Most traders have a strong opinion on energy prices. With oil near $50, almost double its February lows, some traders see higher prices ahead. Others see an overdue pullback. I see things closer to the middle right now. It appears that oil prices are likely to trade in a range over the next few months. An extreme move, in either direction, seems less likely now.
Here are the three key reasons I see that happening:
Oil demand and supply remains sluggish.
Despite a massive drop in rig counts, suggesting lower production, oil supplies still remain near historically high levels. There have been some recent drawdowns, and we’re now into the consumption-heavy summer driving season. Time will tell if we’ll see further drawdowns in inventories which will suggest that we’re truly closer to an equilibrium between supply and demand. Until then, the picture is mixed.
OPEC rumors have remained just that—rumors.
Sure, it makes a great story and speculation. But so far, OPEC remains committed to producing near its maximum output. In fact, its production levels are now at their highest since 2008. That brings us back to the supply part of the supply/demand equation for oil.
While a few oil-producing states have spoken about cutting back production to get prices back into the $70-80 range at least, there’s been no actionable item. Until the facts change, rumors might move prices here and there, but not in a long-term, fundamental way. I agree with many of these countries—even at $50, most oil projects still aren’t profitable. But if OPEC didn’t budge under $30, they won’t now.
The energy industry bankruptcy wave is still in the early stages.
Low energy prices have revealed just how extensive America’s economic recovery was dependent on energy production, namely with investments in the shale space. Many companies obtained high-interest rate loans to produce oil, with the expectation of $100+ per barrel indefinitely. Those projects, which were marginal at that price, are still hemorrhaging capital today.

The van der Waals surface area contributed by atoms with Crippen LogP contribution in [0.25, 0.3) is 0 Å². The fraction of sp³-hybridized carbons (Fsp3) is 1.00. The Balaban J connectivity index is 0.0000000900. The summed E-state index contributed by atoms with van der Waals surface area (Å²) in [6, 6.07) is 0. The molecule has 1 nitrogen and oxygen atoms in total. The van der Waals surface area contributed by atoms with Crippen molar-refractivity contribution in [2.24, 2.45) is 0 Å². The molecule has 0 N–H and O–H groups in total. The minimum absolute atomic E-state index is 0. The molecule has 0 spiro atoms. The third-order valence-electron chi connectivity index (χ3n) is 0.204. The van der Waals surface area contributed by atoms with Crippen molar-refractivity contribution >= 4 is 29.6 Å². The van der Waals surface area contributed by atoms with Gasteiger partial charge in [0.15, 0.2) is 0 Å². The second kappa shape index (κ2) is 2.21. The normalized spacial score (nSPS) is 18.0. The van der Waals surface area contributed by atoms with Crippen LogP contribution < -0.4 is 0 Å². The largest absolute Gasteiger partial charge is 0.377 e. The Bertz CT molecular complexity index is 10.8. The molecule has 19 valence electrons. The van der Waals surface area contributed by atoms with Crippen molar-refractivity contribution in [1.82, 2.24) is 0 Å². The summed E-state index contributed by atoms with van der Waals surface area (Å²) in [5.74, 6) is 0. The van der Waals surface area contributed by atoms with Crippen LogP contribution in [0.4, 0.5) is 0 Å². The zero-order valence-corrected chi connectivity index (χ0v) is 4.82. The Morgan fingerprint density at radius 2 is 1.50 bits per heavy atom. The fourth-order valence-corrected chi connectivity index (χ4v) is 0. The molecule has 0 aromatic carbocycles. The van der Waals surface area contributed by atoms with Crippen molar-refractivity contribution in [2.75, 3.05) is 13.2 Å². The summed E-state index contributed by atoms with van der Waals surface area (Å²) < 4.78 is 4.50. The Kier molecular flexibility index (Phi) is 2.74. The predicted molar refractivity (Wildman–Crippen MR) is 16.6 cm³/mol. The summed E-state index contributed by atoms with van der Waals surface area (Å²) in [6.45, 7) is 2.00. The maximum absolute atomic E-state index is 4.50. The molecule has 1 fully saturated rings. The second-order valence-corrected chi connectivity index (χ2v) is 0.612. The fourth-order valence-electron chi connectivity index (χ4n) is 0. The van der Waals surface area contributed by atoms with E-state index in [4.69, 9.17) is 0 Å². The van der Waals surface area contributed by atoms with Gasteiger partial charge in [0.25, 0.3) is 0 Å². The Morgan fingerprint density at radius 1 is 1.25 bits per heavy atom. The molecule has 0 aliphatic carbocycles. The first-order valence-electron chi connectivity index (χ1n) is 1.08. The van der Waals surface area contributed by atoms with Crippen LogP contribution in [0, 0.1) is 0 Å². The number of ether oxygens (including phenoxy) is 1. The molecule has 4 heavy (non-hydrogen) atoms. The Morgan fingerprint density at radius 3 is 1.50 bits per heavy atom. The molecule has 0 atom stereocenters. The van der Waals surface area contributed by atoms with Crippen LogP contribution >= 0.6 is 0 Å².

We’ve seen a few shotgun mergers, and some bankruptcies in the energy space, but there’s still a long way to go on that front. Many producers have continued to pump oil out to meet cash flow obligations now. Until the sector has a bigger contraction on the whole, caution is warranted.
Bottom line, the phrase “all things in moderation” makes sense when it comes to energy prices right now. If you bought in the past few months and you’re looking at a sizeable gain, either take some profits or sell covered calls to hedge yourself. If you’ve been looking to buy, there may be lower prices in the coming weeks. They won’t be as extreme as the lows earlier this year, but they’ll be there.
Oil prices determine the entire energy sector as well. That means beware non-oil energy investments as well. Wind, solar, natural gas all compete, at least on some level, with Texas tea. Until we get a clearer signal, your best bet is to hold what you have, collect an income if you can, and wait until the next move becomes apparent.
is a Senior Financial Editor with Newsmax Media. He currently writes the Insider Hotline investment advisory, serves as investment director for the Financial Braintrust, and is managing editor of Financial Intelligence Report. To read more of his work, GO HERE NOW.
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